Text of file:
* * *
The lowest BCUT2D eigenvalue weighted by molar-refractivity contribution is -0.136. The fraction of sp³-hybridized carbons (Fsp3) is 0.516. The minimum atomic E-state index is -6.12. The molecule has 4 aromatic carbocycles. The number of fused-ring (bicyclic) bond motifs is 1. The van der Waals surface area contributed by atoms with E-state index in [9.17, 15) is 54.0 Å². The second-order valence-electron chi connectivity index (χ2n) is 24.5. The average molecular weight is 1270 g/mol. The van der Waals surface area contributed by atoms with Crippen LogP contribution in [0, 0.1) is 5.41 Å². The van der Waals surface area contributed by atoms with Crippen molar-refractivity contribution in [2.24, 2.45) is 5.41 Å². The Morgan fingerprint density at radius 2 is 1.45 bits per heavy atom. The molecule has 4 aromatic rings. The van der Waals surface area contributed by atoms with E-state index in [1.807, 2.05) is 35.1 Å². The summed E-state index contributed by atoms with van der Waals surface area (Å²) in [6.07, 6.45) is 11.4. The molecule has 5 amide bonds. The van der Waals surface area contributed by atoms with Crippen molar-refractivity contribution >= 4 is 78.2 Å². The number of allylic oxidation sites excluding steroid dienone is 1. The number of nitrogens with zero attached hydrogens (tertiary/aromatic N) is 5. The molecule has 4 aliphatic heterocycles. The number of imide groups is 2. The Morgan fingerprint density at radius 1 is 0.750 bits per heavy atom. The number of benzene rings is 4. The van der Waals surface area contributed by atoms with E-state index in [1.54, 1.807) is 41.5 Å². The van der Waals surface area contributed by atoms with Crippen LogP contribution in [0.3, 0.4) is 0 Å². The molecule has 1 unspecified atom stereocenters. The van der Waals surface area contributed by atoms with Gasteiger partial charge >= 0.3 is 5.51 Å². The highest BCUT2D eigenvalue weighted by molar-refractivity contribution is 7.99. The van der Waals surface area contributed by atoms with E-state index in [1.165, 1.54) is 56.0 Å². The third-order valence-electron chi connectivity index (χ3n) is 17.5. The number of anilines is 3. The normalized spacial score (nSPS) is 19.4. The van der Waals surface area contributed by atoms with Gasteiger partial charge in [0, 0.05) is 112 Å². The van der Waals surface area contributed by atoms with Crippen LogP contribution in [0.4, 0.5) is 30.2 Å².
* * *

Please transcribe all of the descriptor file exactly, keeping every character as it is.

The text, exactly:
The lowest BCUT2D eigenvalue weighted by molar-refractivity contribution is -0.136. The fraction of sp³-hybridized carbons (Fsp3) is 0.516. The minimum atomic E-state index is -6.12. The molecule has 4 aromatic carbocycles. The number of fused-ring (bicyclic) bond motifs is 1. The van der Waals surface area contributed by atoms with E-state index in [9.17, 15) is 54.0 Å². The second-order valence-electron chi connectivity index (χ2n) is 24.5. The average molecular weight is 1270 g/mol. The van der Waals surface area contributed by atoms with Crippen LogP contribution in [0, 0.1) is 5.41 Å². The van der Waals surface area contributed by atoms with Crippen molar-refractivity contribution in [2.24, 2.45) is 5.41 Å². The Morgan fingerprint density at radius 2 is 1.45 bits per heavy atom. The molecule has 4 aromatic rings. The van der Waals surface area contributed by atoms with E-state index in [1.807, 2.05) is 35.1 Å². The summed E-state index contributed by atoms with van der Waals surface area (Å²) in [6.07, 6.45) is 11.4. The molecule has 5 amide bonds. The van der Waals surface area contributed by atoms with Crippen molar-refractivity contribution >= 4 is 78.2 Å². The number of allylic oxidation sites excluding steroid dienone is 1. The number of nitrogens with zero attached hydrogens (tertiary/aromatic N) is 5. The molecule has 4 aliphatic heterocycles. The number of imide groups is 2. The Morgan fingerprint density at radius 1 is 0.750 bits per heavy atom. The number of benzene rings is 4. The van der Waals surface area contributed by atoms with E-state index in [1.54, 1.807) is 41.5 Å². The van der Waals surface area contributed by atoms with Crippen LogP contribution in [0.3, 0.4) is 0 Å². The molecule has 1 unspecified atom stereocenters. The van der Waals surface area contributed by atoms with Gasteiger partial charge >= 0.3 is 5.51 Å². The highest BCUT2D eigenvalue weighted by molar-refractivity contribution is 7.99. The van der Waals surface area contributed by atoms with E-state index in [1.165, 1.54) is 56.0 Å². The third-order valence-electron chi connectivity index (χ3n) is 17.5. The number of anilines is 3. The normalized spacial score (nSPS) is 19.4. The van der Waals surface area contributed by atoms with Gasteiger partial charge in [0, 0.05) is 112 Å². The van der Waals surface area contributed by atoms with Crippen LogP contribution in [0.4, 0.5) is 30.2 Å².